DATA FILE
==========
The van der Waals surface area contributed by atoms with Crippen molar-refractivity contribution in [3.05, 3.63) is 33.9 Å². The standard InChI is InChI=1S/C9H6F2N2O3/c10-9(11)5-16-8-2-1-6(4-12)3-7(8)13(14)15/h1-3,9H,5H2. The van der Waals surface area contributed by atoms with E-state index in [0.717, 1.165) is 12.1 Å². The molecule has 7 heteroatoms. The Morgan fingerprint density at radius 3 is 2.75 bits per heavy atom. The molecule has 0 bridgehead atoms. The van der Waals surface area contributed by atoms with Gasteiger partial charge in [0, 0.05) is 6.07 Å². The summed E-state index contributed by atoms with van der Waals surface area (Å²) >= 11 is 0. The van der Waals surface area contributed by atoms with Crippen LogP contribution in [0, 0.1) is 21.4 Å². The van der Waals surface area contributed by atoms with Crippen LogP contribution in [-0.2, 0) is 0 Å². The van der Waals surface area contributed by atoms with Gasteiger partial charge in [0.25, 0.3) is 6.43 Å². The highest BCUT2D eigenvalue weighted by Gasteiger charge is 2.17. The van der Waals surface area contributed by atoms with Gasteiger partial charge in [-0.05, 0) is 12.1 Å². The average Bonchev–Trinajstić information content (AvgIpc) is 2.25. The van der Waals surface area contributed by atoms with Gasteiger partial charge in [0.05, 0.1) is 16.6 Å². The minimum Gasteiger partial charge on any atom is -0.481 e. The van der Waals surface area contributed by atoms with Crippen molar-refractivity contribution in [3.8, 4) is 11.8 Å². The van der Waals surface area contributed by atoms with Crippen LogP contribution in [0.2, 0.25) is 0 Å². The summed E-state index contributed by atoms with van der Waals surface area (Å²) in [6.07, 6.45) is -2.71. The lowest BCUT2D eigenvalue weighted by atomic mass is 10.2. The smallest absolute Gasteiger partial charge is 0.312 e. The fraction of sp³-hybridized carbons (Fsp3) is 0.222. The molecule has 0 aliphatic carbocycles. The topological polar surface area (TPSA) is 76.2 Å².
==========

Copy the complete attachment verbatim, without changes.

The van der Waals surface area contributed by atoms with Crippen molar-refractivity contribution in [3.05, 3.63) is 33.9 Å². The standard InChI is InChI=1S/C9H6F2N2O3/c10-9(11)5-16-8-2-1-6(4-12)3-7(8)13(14)15/h1-3,9H,5H2. The van der Waals surface area contributed by atoms with E-state index in [0.717, 1.165) is 12.1 Å². The molecule has 7 heteroatoms. The Morgan fingerprint density at radius 3 is 2.75 bits per heavy atom. The molecule has 0 bridgehead atoms. The van der Waals surface area contributed by atoms with Gasteiger partial charge in [0, 0.05) is 6.07 Å². The summed E-state index contributed by atoms with van der Waals surface area (Å²) >= 11 is 0. The van der Waals surface area contributed by atoms with Crippen LogP contribution in [0, 0.1) is 21.4 Å². The van der Waals surface area contributed by atoms with Crippen LogP contribution in [-0.2, 0) is 0 Å². The van der Waals surface area contributed by atoms with Gasteiger partial charge in [0.25, 0.3) is 6.43 Å². The highest BCUT2D eigenvalue weighted by Gasteiger charge is 2.17. The van der Waals surface area contributed by atoms with Gasteiger partial charge in [-0.05, 0) is 12.1 Å². The average Bonchev–Trinajstić information content (AvgIpc) is 2.25. The van der Waals surface area contributed by atoms with Gasteiger partial charge in [0.05, 0.1) is 16.6 Å². The minimum Gasteiger partial charge on any atom is -0.481 e. The van der Waals surface area contributed by atoms with Crippen molar-refractivity contribution in [3.8, 4) is 11.8 Å². The van der Waals surface area contributed by atoms with Crippen LogP contribution in [0.2, 0.25) is 0 Å². The summed E-state index contributed by atoms with van der Waals surface area (Å²) in [6.07, 6.45) is -2.71. The lowest BCUT2D eigenvalue weighted by atomic mass is 10.2. The smallest absolute Gasteiger partial charge is 0.312 e. The fraction of sp³-hybridized carbons (Fsp3) is 0.222. The molecule has 0 aliphatic carbocycles. The topological polar surface area (TPSA) is 76.2 Å².